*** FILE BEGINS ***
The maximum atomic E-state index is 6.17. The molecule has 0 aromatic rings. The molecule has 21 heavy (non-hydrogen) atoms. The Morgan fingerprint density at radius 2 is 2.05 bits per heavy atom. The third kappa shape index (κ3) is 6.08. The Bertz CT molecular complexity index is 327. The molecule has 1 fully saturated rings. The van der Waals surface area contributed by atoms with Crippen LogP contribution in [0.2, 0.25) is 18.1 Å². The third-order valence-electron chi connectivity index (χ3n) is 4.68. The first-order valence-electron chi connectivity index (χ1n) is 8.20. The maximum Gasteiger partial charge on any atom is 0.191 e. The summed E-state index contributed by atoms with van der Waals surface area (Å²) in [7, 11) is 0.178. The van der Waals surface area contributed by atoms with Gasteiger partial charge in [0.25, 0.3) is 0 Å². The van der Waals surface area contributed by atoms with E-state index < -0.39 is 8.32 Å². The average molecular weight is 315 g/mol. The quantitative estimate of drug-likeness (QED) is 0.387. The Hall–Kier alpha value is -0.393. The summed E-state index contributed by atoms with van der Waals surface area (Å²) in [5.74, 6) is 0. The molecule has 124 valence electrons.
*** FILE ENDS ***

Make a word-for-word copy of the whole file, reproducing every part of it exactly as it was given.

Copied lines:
The maximum atomic E-state index is 6.17. The molecule has 0 aromatic rings. The molecule has 21 heavy (non-hydrogen) atoms. The Morgan fingerprint density at radius 2 is 2.05 bits per heavy atom. The third kappa shape index (κ3) is 6.08. The Bertz CT molecular complexity index is 327. The molecule has 1 fully saturated rings. The van der Waals surface area contributed by atoms with Crippen LogP contribution in [0.2, 0.25) is 18.1 Å². The third-order valence-electron chi connectivity index (χ3n) is 4.68. The first-order valence-electron chi connectivity index (χ1n) is 8.20. The maximum Gasteiger partial charge on any atom is 0.191 e. The summed E-state index contributed by atoms with van der Waals surface area (Å²) in [7, 11) is 0.178. The van der Waals surface area contributed by atoms with Gasteiger partial charge in [0.25, 0.3) is 0 Å². The van der Waals surface area contributed by atoms with E-state index < -0.39 is 8.32 Å². The average molecular weight is 315 g/mol. The quantitative estimate of drug-likeness (QED) is 0.387. The Hall–Kier alpha value is -0.393. The summed E-state index contributed by atoms with van der Waals surface area (Å²) in [5.74, 6) is 0. The molecule has 124 valence electrons.